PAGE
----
something like a $2 billion surplus overall or a nearly $4 billion surplus domestically. What do I mean by a constant employment budget? I put it to honourable senators that the nominal figures given in the Budget are a mere bookkeeping exer­ cise, almost totally unrelated to the Budget’s im­ pact on the economy. This impact can be

measured only by a constant employment analy­ sis. which shows how the Budget would be if it were adjusted for a constant level of activity and employment. This sort of analysis evens out the distortions caused by swings in the economic

cycle. Obviously in a recession this cuts tax rev­ enues and boosts social security payments. In a boom the reverse happens. Constant employment analysis evens out these fluctuations.

In case honourable senators think this is a novel idea, I point out that it is widely used around the world, and even, 1 understand, in Mrs Thatcher's Britain. The Australian Treasury has consistently opposed such an analysis on the grounds that any adjustments are somewhat arbitrary and that the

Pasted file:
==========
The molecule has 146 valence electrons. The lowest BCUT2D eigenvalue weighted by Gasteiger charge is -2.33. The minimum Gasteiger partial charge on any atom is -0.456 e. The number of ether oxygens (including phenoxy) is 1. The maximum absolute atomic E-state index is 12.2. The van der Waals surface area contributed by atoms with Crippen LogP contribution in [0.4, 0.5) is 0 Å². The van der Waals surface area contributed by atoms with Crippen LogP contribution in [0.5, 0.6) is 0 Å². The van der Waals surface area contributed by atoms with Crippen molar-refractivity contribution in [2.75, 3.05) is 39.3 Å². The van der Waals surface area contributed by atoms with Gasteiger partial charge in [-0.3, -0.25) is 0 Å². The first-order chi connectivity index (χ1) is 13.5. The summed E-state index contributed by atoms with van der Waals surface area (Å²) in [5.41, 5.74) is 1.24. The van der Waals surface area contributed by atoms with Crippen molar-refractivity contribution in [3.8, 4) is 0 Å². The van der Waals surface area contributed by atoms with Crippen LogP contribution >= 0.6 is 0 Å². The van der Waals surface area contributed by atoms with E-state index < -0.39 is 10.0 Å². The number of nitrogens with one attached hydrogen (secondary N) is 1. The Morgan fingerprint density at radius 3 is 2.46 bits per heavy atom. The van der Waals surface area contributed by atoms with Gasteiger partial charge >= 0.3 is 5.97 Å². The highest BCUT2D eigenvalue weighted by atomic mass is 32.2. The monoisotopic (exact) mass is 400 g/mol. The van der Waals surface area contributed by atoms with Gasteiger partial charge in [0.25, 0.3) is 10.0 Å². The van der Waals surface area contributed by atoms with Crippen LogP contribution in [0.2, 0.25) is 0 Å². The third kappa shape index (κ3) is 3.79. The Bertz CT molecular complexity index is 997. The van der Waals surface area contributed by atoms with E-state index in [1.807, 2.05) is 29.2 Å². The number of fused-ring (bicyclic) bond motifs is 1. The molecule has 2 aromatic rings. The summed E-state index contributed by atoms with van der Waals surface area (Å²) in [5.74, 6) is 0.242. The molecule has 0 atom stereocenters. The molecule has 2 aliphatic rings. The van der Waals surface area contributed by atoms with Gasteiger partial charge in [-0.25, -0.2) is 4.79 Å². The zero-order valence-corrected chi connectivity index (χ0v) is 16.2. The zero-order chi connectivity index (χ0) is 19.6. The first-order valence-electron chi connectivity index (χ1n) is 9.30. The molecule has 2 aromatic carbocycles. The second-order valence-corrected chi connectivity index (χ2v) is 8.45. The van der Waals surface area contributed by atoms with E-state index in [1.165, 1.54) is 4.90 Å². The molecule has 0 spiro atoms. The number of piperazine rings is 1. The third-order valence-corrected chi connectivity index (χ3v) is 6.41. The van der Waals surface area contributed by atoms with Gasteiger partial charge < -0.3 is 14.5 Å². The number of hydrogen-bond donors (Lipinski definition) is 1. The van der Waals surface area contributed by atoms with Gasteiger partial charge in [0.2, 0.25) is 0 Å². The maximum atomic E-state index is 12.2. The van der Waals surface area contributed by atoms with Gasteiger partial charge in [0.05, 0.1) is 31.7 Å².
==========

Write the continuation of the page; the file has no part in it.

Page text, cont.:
figures can be fudged. This is true. It is also true that the Treasury is gelling away with the ulti­ mate fudge in the form of crude and meaningless figures. If we modify the Budget to take account

of the situation that would apply under constant employment of, say, 2 per cent and 5 per cent greater economic activity -these aims surely are quite modest -we get the sorts of surpluses I

mentioned.

I now turn briefly to government sector bor­ rowing. I want to do this before I comment on one or two specific features of the Budget. We have heard on many occasions that we have to be con­ cerned about Government sector borrowing to make way for private sector borrowing. There is one point that completely explodes this shibbol­ eth. If we look at the national debt indexed for in­

flation, the facts of the matter are that Australia has been reducing its national debt since the con­ servative Government came to power and this is a

feat that has not been achieved by any other member country of the Organisation for Econ­ omic Co-operation and Development.

Senator Martyr Isn’t that a good thing?